Here it was May, baseball season, and Mickey Hatcher had gone fishing. Something wrong there.
"The day I got there [Mammoth]," he says, "they told me the fish were biting like crazy yesterday."
Hatcher is 58 and would still pick a life of baseball over a life of bobbers.
"I've got so much energy," he says. "I watch all the Dodger and Angel games. My heart's still with them. But it's tough to be on the sidelines."
There was no set agenda. Just lunch and baseball talk. A glance at the standings showed that both teams occupying Hatcher's heart currently stink. The thought was that, for some good thoughts about Los Angeles baseball, Hatcher was the man.
Who can forget Hatcher's pranks, the pies in the faces, the fun approach to a game that is supposed to be that? Longtime fans will remember with delight his all-out sprint around the bases when he homered in the first inning of Game 1 of the 1988 World Series.
"He's running like he's afraid they'll take it off the scoreboard," said announcer Joe Garagiola.
Hatcher told The Times' Bill Plaschke: "I don't have a home run trot."
It was in that '88 Series against the A's, the Kirk Gibson-homer series, that Hatcher replaced the injured Gibson and hit .368, with two homers and five runs batted in. That matched the home run total of Oakland's Bash Brothers, Jose Canseco and Mark McGwire, whose RBI total topped Hatcher's by one.
So, there's quite a legacy there, enhanced when he joined his longtime Dodgers teammate, Mike Scioscia, on Scioscia's Angels staff in 2000. When the Angels won the World Series in 2002, Hatcher had a World Series ring as a coach and a player. Not many can match that.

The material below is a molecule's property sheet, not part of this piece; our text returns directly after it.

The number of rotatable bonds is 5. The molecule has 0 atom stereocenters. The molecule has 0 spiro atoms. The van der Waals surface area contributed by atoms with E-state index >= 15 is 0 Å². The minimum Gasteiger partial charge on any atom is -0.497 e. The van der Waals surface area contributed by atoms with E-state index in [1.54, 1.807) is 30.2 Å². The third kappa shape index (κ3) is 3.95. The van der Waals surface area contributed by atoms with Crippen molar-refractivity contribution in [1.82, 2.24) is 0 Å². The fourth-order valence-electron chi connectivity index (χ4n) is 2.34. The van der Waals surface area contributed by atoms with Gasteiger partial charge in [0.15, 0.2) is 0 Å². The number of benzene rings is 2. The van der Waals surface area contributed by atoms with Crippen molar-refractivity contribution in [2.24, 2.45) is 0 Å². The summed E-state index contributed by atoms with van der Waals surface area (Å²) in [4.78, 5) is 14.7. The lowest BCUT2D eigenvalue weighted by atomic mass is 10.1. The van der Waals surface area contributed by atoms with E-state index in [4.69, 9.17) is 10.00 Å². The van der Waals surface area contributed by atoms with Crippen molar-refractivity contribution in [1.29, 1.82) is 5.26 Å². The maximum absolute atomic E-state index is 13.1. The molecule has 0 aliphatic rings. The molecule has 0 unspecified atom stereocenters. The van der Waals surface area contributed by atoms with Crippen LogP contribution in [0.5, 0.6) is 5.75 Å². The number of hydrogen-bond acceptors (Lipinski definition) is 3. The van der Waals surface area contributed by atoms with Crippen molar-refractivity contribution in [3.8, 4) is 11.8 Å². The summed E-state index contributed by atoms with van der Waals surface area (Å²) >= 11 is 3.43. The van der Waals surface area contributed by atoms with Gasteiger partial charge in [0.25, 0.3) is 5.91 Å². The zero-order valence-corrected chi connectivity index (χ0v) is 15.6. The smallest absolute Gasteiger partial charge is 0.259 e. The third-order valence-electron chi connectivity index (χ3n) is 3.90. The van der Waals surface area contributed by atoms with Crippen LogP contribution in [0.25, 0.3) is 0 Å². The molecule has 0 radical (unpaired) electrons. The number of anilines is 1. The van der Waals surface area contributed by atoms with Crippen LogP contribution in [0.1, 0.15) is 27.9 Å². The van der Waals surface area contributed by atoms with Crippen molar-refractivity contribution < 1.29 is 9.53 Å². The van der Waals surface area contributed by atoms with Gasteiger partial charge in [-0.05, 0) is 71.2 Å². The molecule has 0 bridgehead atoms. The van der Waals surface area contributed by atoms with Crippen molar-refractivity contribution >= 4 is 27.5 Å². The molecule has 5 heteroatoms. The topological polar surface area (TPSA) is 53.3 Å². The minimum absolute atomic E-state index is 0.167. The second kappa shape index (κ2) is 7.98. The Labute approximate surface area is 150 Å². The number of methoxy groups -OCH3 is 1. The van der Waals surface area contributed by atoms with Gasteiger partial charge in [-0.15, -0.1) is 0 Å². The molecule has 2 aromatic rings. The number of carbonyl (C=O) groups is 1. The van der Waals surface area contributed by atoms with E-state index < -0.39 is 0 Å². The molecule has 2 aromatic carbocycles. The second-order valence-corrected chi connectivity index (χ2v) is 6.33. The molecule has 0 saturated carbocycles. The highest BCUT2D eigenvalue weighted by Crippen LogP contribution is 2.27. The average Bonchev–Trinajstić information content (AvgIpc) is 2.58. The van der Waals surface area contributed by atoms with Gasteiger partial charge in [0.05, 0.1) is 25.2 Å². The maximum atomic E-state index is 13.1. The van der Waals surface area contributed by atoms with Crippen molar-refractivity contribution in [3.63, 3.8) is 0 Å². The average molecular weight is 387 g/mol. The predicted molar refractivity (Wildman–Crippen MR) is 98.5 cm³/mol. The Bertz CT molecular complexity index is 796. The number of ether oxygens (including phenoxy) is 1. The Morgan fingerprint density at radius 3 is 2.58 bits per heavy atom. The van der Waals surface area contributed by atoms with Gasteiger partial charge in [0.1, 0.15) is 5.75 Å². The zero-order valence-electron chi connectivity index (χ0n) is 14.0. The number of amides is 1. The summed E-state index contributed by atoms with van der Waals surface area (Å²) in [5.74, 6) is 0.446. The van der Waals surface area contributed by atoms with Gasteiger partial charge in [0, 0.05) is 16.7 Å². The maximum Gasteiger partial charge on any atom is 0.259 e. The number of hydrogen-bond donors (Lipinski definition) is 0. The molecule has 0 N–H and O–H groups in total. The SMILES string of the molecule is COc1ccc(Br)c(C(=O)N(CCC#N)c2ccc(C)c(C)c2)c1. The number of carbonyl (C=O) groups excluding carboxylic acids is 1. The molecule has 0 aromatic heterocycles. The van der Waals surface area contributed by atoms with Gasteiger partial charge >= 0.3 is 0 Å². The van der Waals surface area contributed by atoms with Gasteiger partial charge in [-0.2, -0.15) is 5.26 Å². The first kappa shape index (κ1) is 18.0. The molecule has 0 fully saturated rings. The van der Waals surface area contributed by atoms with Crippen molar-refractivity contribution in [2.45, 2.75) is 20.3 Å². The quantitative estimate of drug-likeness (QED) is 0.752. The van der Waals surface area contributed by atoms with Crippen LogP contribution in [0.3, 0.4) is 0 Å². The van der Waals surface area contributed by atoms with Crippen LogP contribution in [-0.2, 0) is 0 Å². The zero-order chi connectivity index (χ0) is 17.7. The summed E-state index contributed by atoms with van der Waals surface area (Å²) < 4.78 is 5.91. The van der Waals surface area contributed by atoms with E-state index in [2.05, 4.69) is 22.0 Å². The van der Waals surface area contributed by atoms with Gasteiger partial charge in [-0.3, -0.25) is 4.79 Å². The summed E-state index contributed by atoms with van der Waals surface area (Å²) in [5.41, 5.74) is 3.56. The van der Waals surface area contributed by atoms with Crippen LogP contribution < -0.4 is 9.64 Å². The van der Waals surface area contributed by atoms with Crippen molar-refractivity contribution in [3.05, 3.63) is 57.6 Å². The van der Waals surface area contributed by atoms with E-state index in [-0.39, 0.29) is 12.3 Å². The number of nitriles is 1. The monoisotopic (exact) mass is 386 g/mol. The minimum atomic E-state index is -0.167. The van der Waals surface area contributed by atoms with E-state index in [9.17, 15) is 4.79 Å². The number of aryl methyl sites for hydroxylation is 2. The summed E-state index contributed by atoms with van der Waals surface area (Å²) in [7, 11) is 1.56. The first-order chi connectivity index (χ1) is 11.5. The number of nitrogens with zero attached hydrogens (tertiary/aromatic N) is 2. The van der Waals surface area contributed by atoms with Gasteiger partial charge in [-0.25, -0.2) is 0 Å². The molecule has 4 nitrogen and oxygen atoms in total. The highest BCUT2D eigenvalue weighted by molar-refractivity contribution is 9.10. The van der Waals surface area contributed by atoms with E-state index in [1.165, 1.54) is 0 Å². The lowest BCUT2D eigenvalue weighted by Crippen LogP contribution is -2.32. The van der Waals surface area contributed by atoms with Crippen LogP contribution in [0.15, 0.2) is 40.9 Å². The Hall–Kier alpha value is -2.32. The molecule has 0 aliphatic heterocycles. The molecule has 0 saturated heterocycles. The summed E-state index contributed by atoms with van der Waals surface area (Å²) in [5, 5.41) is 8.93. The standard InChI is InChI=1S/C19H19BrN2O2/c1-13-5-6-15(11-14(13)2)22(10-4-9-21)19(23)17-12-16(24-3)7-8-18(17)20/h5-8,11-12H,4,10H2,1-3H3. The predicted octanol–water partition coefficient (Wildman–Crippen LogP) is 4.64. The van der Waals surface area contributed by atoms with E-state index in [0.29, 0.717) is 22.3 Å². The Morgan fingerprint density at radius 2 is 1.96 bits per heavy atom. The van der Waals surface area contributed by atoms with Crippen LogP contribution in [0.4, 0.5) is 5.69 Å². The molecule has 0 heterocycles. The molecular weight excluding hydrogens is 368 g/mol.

The joy of the game has never left, even as he looks at it now through the eyes of an outsider. Asked for some stories, Hatcher produces as he did in '88.
"I came up with Scioscia," he says. "One spring, the Dodgers got worried about his weight. Al Campanis sends this treadmill to camp with a meter on it. Mike was supposed to do so many miles on it. One day, I hear this noise from the training room. I open the door and there's this little guy from the Dominican, running like crazy on the treadmill. Next to him, asleep on the couch, was Scioscia, shirt off and an empty pizza box on his stomach."
There are always Tom Lasorda stories.
"When we were rookies, we didn't have any money," Hatcher says. "Tommy would take us to a restaurant, sit us down and have us wait for the signals. If he goes to the nose, it means we better just order cheap appetizers. To the chin, it means start looking at the menu, because it's looking good. If he goes to the ear, start ordering the biggest, most expensive meal on the menu, because the manager has agreed to pick up the check."
Then there is a Lasorda-Scioscia combo.
"The Dodgers are after Mike to slim down," Hatcher says. "He and Rick Sutcliffe are at Little Joe's near Dodger Stadium. They don't see Lasorda, who is also there. Scioscia has a huge plate of pasta. The next day, Lasorda calls Scioscia over in pregame drills and tells him he wants him to take some ground balls at short. He keeps hitting them until Scioscia throws up."
The first interruption of Hatcher's L.A. baseball run came almost exactly a year ago, last May 15. The Angels, off to a 16-21 start, had just beaten the A's, 4-0, collecting 12 hits. After the game, Scioscia and Hatcher were summoned to the office of General Manager Jerry Dipoto and Hatcher was fired as hitting coach. Scioscia has never said much about it, just quietly fumed.
"I don't think Mike had an inkling," Hatcher says.
A few months later, perhaps with a mind to Hatcher's Dodgers past, Dodgers General Manager Ned Colletti hired him as a special assistant. Hatcher was back in a uniform, back on the field for the major and minor league teams, back where he is happiest. When that job was not renewed this year, Hatcher was told it was because Colletti wanted him to have an open door to a mainstream major league job.
That job hasn't happened, but it has not dimmed Hatcher's enthusiasm for, or assessment of, Los Angeles' two teams.
"Every year," he says, "it's like taking a puzzle and dropping the pieces on a table. Sometimes, putting them together is fast, sometimes not."
Hatcher, 25 years removed from being an L.A. World Series hero (alongside guys named Gibson and Orel Hershiser), wants to be at the table again, moving pieces.
Fishing can wait. They'll always be biting yesterday.